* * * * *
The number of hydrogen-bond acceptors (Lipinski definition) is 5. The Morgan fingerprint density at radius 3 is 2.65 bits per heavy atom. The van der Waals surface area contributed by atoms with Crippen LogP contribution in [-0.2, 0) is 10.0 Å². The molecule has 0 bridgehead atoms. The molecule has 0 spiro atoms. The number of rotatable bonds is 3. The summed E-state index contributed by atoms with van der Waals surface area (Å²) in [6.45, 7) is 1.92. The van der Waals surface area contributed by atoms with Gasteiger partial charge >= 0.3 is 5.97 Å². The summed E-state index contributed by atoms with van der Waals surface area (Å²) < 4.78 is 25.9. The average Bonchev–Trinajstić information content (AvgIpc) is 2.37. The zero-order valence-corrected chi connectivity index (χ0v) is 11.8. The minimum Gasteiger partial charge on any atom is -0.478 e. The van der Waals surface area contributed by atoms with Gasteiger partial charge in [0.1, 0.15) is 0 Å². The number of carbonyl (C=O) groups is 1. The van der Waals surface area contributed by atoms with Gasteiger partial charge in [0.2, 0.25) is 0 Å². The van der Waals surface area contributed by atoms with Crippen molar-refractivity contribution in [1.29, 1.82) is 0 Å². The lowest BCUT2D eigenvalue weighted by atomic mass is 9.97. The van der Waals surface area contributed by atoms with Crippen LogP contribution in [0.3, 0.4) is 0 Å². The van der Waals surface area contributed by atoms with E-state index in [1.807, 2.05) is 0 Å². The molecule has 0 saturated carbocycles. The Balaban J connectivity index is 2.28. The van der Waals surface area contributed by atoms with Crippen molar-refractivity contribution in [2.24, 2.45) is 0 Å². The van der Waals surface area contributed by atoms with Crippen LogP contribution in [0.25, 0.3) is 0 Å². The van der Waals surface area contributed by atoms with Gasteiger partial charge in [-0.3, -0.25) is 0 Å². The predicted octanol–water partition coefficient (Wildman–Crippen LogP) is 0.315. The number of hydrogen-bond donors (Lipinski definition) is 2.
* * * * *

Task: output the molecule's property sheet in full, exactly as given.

The number of hydrogen-bond acceptors (Lipinski definition) is 5. The Morgan fingerprint density at radius 3 is 2.65 bits per heavy atom. The van der Waals surface area contributed by atoms with Crippen LogP contribution in [-0.2, 0) is 10.0 Å². The molecule has 0 bridgehead atoms. The molecule has 0 spiro atoms. The number of rotatable bonds is 3. The summed E-state index contributed by atoms with van der Waals surface area (Å²) in [6.45, 7) is 1.92. The van der Waals surface area contributed by atoms with Gasteiger partial charge >= 0.3 is 5.97 Å². The summed E-state index contributed by atoms with van der Waals surface area (Å²) < 4.78 is 25.9. The average Bonchev–Trinajstić information content (AvgIpc) is 2.37. The zero-order valence-corrected chi connectivity index (χ0v) is 11.8. The minimum Gasteiger partial charge on any atom is -0.478 e. The van der Waals surface area contributed by atoms with Gasteiger partial charge in [0.1, 0.15) is 0 Å². The number of carbonyl (C=O) groups is 1. The van der Waals surface area contributed by atoms with Gasteiger partial charge in [0.2, 0.25) is 0 Å². The van der Waals surface area contributed by atoms with Crippen molar-refractivity contribution in [1.29, 1.82) is 0 Å². The lowest BCUT2D eigenvalue weighted by atomic mass is 9.97. The van der Waals surface area contributed by atoms with Crippen LogP contribution in [0.3, 0.4) is 0 Å². The van der Waals surface area contributed by atoms with E-state index in [1.807, 2.05) is 0 Å². The molecule has 0 saturated carbocycles. The Balaban J connectivity index is 2.28. The van der Waals surface area contributed by atoms with Crippen molar-refractivity contribution in [2.24, 2.45) is 0 Å². The van der Waals surface area contributed by atoms with Crippen LogP contribution in [0.25, 0.3) is 0 Å². The van der Waals surface area contributed by atoms with Gasteiger partial charge in [-0.3, -0.25) is 0 Å². The predicted octanol–water partition coefficient (Wildman–Crippen LogP) is 0.315. The number of hydrogen-bond donors (Lipinski definition) is 2.